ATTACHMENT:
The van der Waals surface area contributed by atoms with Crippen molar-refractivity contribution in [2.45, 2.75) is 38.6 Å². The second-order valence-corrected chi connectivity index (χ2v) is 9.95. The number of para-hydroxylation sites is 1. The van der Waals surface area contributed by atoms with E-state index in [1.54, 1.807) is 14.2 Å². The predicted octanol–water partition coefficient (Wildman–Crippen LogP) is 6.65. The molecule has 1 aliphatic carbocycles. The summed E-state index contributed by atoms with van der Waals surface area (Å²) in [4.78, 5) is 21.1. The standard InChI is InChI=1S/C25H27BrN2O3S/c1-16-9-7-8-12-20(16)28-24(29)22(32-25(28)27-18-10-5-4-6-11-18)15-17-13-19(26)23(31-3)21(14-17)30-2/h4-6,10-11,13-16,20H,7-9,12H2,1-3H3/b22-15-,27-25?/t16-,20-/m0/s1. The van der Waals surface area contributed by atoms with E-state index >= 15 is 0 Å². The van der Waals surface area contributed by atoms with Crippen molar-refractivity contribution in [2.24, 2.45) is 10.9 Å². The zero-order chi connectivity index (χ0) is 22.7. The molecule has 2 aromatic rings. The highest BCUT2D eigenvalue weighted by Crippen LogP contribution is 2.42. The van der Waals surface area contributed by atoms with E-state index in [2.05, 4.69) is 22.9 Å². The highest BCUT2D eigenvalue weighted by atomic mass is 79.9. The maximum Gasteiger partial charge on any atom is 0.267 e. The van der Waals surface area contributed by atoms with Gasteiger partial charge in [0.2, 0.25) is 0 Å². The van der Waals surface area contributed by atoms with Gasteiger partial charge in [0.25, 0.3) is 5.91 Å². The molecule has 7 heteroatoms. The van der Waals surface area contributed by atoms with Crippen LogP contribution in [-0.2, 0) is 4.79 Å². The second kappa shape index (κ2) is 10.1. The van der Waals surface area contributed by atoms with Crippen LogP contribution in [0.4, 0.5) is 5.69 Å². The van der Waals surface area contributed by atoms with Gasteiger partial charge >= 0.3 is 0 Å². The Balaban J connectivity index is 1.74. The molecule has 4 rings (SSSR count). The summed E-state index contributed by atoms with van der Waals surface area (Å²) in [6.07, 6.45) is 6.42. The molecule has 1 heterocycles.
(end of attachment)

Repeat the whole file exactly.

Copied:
The van der Waals surface area contributed by atoms with Crippen molar-refractivity contribution in [2.45, 2.75) is 38.6 Å². The second-order valence-corrected chi connectivity index (χ2v) is 9.95. The number of para-hydroxylation sites is 1. The van der Waals surface area contributed by atoms with E-state index in [1.54, 1.807) is 14.2 Å². The predicted octanol–water partition coefficient (Wildman–Crippen LogP) is 6.65. The molecule has 1 aliphatic carbocycles. The summed E-state index contributed by atoms with van der Waals surface area (Å²) in [4.78, 5) is 21.1. The standard InChI is InChI=1S/C25H27BrN2O3S/c1-16-9-7-8-12-20(16)28-24(29)22(32-25(28)27-18-10-5-4-6-11-18)15-17-13-19(26)23(31-3)21(14-17)30-2/h4-6,10-11,13-16,20H,7-9,12H2,1-3H3/b22-15-,27-25?/t16-,20-/m0/s1. The van der Waals surface area contributed by atoms with E-state index >= 15 is 0 Å². The van der Waals surface area contributed by atoms with Crippen molar-refractivity contribution in [2.24, 2.45) is 10.9 Å². The zero-order chi connectivity index (χ0) is 22.7. The molecule has 2 aromatic rings. The highest BCUT2D eigenvalue weighted by Crippen LogP contribution is 2.42. The van der Waals surface area contributed by atoms with E-state index in [2.05, 4.69) is 22.9 Å². The highest BCUT2D eigenvalue weighted by atomic mass is 79.9. The maximum Gasteiger partial charge on any atom is 0.267 e. The van der Waals surface area contributed by atoms with Gasteiger partial charge in [0.2, 0.25) is 0 Å². The van der Waals surface area contributed by atoms with Gasteiger partial charge in [0.25, 0.3) is 5.91 Å². The molecule has 7 heteroatoms. The van der Waals surface area contributed by atoms with Crippen LogP contribution in [-0.2, 0) is 4.79 Å². The second kappa shape index (κ2) is 10.1. The van der Waals surface area contributed by atoms with Crippen LogP contribution in [0.4, 0.5) is 5.69 Å². The van der Waals surface area contributed by atoms with Gasteiger partial charge >= 0.3 is 0 Å². The Balaban J connectivity index is 1.74. The molecule has 4 rings (SSSR count). The summed E-state index contributed by atoms with van der Waals surface area (Å²) in [6.07, 6.45) is 6.42. The molecule has 1 heterocycles.